No two persons ever read the same book. --Edmund Wilson

Tuesday, April 29, 2014

2014/10: The Adjacent -- Christopher Priest

‘Quantum technology has been declared toxic. There are known to be occasional health risks for the user, and for anyone else in range. Too many side-effects.’
‘I can’t believe I’m hearing this. How can a camera have side-effects? [loc.860]

I read this because it's on the 2014 shortlist for the Arthur C. Clarke Award, which I was discussing at Eastercon.

I am not a faithful reader of Christopher Priest's novels, so suspect I have missed a plethora of references to his previous work: from what I did spot, I'm tempted to describe this as a 'Greatest Hits' compilation. There are magicians, the Archipelago, World Wars I and II, multiple variants of the same character (or are they), amnesia, misunderstood / insufficiently pragmatic scientists, et cetera. The different sections of the novel are interrelated in odd and unexpected ways: names connected with water (Flo, Torrence known as Floody); variants on the names Melanie Roscoe and Tibor Tarent; a weapon that leaves only equilateral black triangles; a camera that uses a quantum lens, based on the work of a scientist named Rietveld -- an echo of Wilhelm Reich? -- who invented adjacency technology.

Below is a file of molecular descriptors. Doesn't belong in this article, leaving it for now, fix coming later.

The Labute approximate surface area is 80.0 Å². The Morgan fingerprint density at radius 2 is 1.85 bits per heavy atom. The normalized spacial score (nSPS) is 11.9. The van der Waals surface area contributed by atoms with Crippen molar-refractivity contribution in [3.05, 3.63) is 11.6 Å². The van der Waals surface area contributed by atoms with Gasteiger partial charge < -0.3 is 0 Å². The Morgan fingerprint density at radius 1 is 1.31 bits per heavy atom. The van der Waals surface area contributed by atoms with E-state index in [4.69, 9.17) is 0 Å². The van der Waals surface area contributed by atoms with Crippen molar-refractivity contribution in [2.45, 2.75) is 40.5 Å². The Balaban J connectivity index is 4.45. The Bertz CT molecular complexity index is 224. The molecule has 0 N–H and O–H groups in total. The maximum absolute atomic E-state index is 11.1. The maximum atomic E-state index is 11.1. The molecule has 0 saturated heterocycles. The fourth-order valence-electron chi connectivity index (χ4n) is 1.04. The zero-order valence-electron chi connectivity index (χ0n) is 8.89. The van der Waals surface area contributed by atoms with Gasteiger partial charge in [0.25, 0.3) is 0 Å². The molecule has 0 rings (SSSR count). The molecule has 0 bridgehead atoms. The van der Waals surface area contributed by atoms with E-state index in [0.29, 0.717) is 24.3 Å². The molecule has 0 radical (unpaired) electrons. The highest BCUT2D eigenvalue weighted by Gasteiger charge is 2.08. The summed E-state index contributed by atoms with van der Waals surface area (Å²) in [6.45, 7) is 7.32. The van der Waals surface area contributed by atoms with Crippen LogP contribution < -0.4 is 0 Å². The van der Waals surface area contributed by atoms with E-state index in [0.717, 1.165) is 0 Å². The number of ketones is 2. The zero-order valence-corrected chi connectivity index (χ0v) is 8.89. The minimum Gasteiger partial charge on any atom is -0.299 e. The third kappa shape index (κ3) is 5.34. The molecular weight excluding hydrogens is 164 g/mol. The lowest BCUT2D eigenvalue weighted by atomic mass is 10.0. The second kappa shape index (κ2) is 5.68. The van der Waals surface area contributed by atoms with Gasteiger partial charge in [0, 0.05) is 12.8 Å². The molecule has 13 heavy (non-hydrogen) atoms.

Adjacency, as explained in the novel, is a standard technique of stage magic. 'the audience... should become interested and look away in the wrong direction. An adept conjuror knows exactly how to create an adjacent distraction, and also knows when to make use of the invisibility it temporarily creates.' [loc.1676] I'm still not sure that I understand how this relates to quantum photography, except that 'the adjacency defence' relocates an incoming missile to an adjacent dimension. But is that the same as a magician's adjacency? And does the quantum camera record adjacent realities, or enable (or force) the photographer to slip between them?

The Adjacent is a novel in eight parts, each set in a distinct reality: the near-future Islamic Republic of Great Britain, ravaged by superstorms; a Lincolnshire airfield in World War II where a female ATA pilot is delivering a plane; the island of Prachous in the Dream Archipelago, where refugees are banished to a shanty town named Adjacent ... and France, 1916, where a stage magician discusses new technology and warfare with H. G. Wells.

Every time I think about this book I note another connection, another congruence. I suspect that to reach understanding would be to internalise Priest's entire oeuvre and to familiarise myself with every sentence. I suspect this would be unsettling, but I believe it would be rewarding.

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